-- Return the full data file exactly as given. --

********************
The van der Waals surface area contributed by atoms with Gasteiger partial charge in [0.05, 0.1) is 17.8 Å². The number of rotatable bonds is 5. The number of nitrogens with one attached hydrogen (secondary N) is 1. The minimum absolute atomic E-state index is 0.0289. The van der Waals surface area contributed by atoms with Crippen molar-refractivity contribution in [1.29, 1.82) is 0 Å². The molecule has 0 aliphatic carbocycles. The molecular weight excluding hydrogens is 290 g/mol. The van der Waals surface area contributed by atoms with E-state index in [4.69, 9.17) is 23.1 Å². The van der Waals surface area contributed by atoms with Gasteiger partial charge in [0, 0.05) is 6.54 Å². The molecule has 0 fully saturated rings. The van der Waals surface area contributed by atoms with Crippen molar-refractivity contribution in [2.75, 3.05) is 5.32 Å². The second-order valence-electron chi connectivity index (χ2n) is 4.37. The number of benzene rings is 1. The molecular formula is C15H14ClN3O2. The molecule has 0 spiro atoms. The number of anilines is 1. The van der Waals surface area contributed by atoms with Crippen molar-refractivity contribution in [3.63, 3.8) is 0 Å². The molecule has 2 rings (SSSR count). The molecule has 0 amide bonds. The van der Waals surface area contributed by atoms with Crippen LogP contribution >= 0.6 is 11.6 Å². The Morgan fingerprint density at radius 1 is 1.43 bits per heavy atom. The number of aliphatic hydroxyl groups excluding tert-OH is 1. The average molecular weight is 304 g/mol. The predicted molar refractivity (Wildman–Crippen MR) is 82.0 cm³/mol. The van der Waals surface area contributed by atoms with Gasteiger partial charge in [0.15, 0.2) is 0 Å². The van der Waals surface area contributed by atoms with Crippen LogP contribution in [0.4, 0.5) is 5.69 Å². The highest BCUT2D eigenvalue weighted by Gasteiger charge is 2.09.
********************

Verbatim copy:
The van der Waals surface area contributed by atoms with Gasteiger partial charge in [0.05, 0.1) is 17.8 Å². The number of rotatable bonds is 5. The number of nitrogens with one attached hydrogen (secondary N) is 1. The minimum absolute atomic E-state index is 0.0289. The van der Waals surface area contributed by atoms with Crippen molar-refractivity contribution in [1.29, 1.82) is 0 Å². The molecule has 0 aliphatic carbocycles. The molecular weight excluding hydrogens is 290 g/mol. The van der Waals surface area contributed by atoms with E-state index in [4.69, 9.17) is 23.1 Å². The van der Waals surface area contributed by atoms with Gasteiger partial charge in [0, 0.05) is 6.54 Å². The molecule has 0 fully saturated rings. The van der Waals surface area contributed by atoms with Crippen molar-refractivity contribution in [2.75, 3.05) is 5.32 Å². The second-order valence-electron chi connectivity index (χ2n) is 4.37. The number of benzene rings is 1. The molecular formula is C15H14ClN3O2. The molecule has 0 spiro atoms. The number of anilines is 1. The van der Waals surface area contributed by atoms with Crippen molar-refractivity contribution in [3.63, 3.8) is 0 Å². The molecule has 2 rings (SSSR count). The molecule has 0 amide bonds. The van der Waals surface area contributed by atoms with Crippen LogP contribution >= 0.6 is 11.6 Å². The Morgan fingerprint density at radius 1 is 1.43 bits per heavy atom. The number of aliphatic hydroxyl groups excluding tert-OH is 1. The average molecular weight is 304 g/mol. The predicted molar refractivity (Wildman–Crippen MR) is 82.0 cm³/mol. The van der Waals surface area contributed by atoms with Gasteiger partial charge in [0.15, 0.2) is 0 Å². The van der Waals surface area contributed by atoms with Crippen LogP contribution in [0.4, 0.5) is 5.69 Å². The highest BCUT2D eigenvalue weighted by Gasteiger charge is 2.09.